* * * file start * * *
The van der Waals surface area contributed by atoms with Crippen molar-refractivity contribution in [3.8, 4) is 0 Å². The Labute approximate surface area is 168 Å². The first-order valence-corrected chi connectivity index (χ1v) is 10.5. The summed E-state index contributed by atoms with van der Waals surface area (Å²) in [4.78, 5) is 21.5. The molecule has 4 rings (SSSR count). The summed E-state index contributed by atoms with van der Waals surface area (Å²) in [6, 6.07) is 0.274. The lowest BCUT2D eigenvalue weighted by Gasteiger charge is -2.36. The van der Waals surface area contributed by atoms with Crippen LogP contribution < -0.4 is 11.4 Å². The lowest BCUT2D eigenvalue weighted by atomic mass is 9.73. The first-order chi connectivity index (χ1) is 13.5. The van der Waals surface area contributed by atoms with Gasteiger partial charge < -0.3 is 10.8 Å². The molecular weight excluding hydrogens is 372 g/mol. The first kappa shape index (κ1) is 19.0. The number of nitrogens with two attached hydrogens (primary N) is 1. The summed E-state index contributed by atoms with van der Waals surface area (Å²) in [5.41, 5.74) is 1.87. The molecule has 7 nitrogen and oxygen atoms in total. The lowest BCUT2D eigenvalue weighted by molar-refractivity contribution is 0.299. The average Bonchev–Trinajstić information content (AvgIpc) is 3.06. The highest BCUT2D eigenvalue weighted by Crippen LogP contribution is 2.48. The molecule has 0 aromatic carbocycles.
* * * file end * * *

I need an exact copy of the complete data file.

The van der Waals surface area contributed by atoms with Crippen molar-refractivity contribution in [3.8, 4) is 0 Å². The Labute approximate surface area is 168 Å². The first-order valence-corrected chi connectivity index (χ1v) is 10.5. The summed E-state index contributed by atoms with van der Waals surface area (Å²) in [4.78, 5) is 21.5. The molecule has 4 rings (SSSR count). The summed E-state index contributed by atoms with van der Waals surface area (Å²) in [6, 6.07) is 0.274. The lowest BCUT2D eigenvalue weighted by Gasteiger charge is -2.36. The van der Waals surface area contributed by atoms with Crippen LogP contribution < -0.4 is 11.4 Å². The lowest BCUT2D eigenvalue weighted by atomic mass is 9.73. The first-order chi connectivity index (χ1) is 13.5. The van der Waals surface area contributed by atoms with Gasteiger partial charge < -0.3 is 10.8 Å². The molecular weight excluding hydrogens is 372 g/mol. The first kappa shape index (κ1) is 19.0. The number of nitrogens with two attached hydrogens (primary N) is 1. The summed E-state index contributed by atoms with van der Waals surface area (Å²) in [5.41, 5.74) is 1.87. The molecule has 7 nitrogen and oxygen atoms in total. The lowest BCUT2D eigenvalue weighted by molar-refractivity contribution is 0.299. The average Bonchev–Trinajstić information content (AvgIpc) is 3.06. The highest BCUT2D eigenvalue weighted by Crippen LogP contribution is 2.48. The molecule has 0 aromatic carbocycles.